For samples of $M$ Poisson-distributed datapoints $X_{1, r},...,X_{M,r}$ $\sim$ $Pois(\lambda_{r})$, and $N$ such distributions ($1 < r < N$), I have defined a likelihood function to describe my data as:

\begin{equation}\mathcal{L}\left(data \mid H_{}\right)=\prod_{r=1}^{N} \prod_{i=1}^{M} \frac{e^{-\lambda_{r}} \lambda_{r}^{X_{i, r}}}{X_{i, r} !}\end{equation}

I am attempting to find the uniformly most powerful (UMP) statistic using the Neyman-Pearson lemma, to test for the hypothesis $H_{a}: \lambda_{r} = \lambda_{a, r}, \lambda_{a, r} > \lambda_{0, r} \ \forall \ r \in (1, 2, .. N)$ against the null $H_{0}: \lambda_{r} = \lambda_{0, r}$. The trouble is, when I find the likelihood ratio,

$$\Lambda=\frac{\mathcal{L}\left(data \mid H_{0}\right)}{\mathcal{L}\left(data \mid H_{a}\right)}=\prod_{r=1}^{N} \frac{e^{M} \lambda_{a, r}}{e^{M} \lambda_{0, r}}\left(\frac{\lambda_{0, r}}{\lambda_{a, r}}\right)^{\sum_{i=1}^{M}X_{i, r}} \leq c$$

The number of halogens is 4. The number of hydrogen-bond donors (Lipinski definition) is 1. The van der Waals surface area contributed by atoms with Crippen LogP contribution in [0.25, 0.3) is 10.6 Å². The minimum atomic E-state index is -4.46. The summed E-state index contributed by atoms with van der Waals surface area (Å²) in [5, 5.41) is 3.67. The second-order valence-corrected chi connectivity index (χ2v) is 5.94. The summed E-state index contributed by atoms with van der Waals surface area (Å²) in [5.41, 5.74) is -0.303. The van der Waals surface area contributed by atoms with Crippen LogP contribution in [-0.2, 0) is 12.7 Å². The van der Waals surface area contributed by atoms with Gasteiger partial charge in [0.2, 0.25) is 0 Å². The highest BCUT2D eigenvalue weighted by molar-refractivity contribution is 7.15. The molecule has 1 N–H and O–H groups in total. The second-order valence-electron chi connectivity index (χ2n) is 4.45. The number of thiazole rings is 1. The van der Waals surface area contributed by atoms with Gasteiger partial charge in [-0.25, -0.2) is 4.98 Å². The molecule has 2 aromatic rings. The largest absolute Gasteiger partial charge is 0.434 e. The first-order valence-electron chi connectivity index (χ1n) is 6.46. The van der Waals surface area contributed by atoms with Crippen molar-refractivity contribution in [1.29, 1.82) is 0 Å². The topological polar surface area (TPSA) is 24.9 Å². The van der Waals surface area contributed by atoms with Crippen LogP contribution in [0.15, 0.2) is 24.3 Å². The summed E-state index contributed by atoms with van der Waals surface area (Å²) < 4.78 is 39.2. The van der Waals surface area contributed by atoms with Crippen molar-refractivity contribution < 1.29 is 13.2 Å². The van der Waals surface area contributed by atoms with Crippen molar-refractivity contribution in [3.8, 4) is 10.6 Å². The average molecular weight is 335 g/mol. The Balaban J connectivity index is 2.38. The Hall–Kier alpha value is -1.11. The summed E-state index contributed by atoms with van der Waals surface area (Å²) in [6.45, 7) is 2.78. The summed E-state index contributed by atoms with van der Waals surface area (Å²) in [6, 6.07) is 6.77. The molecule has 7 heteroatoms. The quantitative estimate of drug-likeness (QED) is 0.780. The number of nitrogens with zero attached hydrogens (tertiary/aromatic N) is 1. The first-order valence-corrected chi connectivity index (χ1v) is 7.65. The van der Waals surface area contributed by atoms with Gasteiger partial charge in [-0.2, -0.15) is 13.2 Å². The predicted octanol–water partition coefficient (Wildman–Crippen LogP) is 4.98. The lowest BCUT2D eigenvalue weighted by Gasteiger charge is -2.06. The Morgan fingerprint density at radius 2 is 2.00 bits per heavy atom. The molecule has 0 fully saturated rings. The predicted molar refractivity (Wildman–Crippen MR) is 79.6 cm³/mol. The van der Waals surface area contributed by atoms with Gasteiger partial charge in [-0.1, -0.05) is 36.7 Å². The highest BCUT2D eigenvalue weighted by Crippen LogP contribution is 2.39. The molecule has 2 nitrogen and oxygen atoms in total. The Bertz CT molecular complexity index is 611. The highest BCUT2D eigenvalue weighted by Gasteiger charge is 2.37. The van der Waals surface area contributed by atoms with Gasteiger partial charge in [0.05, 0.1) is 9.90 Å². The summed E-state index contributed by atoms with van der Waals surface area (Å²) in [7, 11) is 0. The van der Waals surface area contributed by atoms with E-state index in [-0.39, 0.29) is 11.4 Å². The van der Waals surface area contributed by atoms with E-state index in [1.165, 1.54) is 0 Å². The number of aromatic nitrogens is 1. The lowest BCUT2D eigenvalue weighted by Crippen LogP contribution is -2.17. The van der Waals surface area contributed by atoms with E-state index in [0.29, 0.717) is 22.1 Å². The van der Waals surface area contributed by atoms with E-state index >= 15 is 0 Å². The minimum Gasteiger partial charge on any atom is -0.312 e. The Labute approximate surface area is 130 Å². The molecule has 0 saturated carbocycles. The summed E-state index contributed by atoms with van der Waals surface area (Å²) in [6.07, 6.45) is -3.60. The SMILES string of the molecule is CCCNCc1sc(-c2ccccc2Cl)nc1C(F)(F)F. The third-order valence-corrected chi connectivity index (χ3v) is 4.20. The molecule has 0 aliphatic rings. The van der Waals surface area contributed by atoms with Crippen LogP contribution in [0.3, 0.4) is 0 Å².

After taking the log of both sides, I get what appears to be a weighted combination of a Poisson-distributed variable whose distribution I am having difficulty describing:

$$\sum_{r=1}^{N} \sum_{i=1}^{M}{X_{i, r}} \log \left(\frac{\lambda_{0}, r}{\lambda_{1, r}}\right) \geq \log (c)-\sum_{r=1}^{N}\left(\lambda_{a, r}-\lambda_{0, r}\right) M$$

I recognize that the sum of Independent Poisson random variables should also be Poisson distributed: $$\sum_{r=1}^{N} \sum_{i=1}^{M}{X_{i, r}}$$

but I can't seem to deconvolve this expression to find a neat statistic. I came across a great post by whuber that describes one approach to approximate the behaviour of this statistic using Cornish-Fisher expansion, but I wonder if there is a more practical way to find the likelihood ratio test for this case?


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